A couple of days ago, I was talking with a client about scars. She'd just had surgery and a well-meaning someone, probably trying to preemptively console her, told her not to worry about her scar and that she would always be beautiful — no matter how it healed.

But the thing is, she doesn't actually care about the scar. Because the thing that caused her scar was necessary for her healing.

And, for about the hundredth time, I realized that I don't really care about my scars either. I've got a lot of them. I don't treat them like something to be afraid or ashamed of. Something I should hide or something that diminishes my beauty. And I don't revere them as badges of honor either — tangible souvenirs of times when I've been hurt and somehow found the grit, determination, and ferocity to rise above the pain because of my uncommon strength or bravery. I see them just as what they are — places where I've healed.

Not every scar comes from something that was done for your highest good. Some scars come from mistakes or accidents. And some come from wounds that you did not choose or want or need.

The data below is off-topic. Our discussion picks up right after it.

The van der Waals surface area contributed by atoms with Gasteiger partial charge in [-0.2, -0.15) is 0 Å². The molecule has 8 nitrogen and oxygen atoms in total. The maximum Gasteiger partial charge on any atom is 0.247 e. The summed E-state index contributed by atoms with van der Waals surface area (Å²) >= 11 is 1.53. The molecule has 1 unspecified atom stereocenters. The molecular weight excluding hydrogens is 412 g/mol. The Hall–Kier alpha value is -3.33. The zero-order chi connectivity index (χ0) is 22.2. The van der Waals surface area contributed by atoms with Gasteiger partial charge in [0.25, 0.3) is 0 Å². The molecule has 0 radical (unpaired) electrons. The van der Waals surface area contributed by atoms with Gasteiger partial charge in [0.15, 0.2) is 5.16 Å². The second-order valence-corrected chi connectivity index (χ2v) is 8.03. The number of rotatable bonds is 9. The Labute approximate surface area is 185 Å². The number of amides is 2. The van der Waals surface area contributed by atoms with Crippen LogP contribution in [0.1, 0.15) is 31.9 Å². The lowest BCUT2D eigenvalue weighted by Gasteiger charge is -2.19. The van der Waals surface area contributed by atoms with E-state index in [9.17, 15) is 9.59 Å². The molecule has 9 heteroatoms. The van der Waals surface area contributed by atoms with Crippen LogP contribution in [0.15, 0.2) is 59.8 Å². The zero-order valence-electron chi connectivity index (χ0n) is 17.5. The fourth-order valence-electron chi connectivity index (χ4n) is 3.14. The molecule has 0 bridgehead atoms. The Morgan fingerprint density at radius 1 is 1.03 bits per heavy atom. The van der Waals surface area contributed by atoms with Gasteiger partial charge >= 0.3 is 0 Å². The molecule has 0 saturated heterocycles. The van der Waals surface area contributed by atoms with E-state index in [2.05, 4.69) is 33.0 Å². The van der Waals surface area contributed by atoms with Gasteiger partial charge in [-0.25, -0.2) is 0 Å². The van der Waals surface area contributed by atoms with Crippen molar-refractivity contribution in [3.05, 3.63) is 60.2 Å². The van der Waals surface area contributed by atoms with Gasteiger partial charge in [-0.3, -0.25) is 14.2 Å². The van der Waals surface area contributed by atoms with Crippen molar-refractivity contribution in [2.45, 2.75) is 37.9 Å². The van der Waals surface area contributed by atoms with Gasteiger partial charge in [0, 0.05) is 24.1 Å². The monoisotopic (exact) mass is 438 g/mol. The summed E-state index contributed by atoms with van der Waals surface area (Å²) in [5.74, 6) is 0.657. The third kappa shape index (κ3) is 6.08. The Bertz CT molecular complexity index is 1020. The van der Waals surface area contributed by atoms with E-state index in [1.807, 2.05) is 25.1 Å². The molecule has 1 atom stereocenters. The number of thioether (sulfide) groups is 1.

But the truth about all scars is that they are places where the wound has closed and you are, slowly and gently, being knit back together.

Maybe you can't be grateful for your scars. That's okay. You don't have to be. But maybe you can cultivate a bit more softness towards them. Because those scars are places where you've healed. And, in my book, healing is just about the most beautiful thing that can happen to any of us in this life... second only to love and, to absolutely no one's surprise, those two go together like peanut butter and jelly.

Katherine Block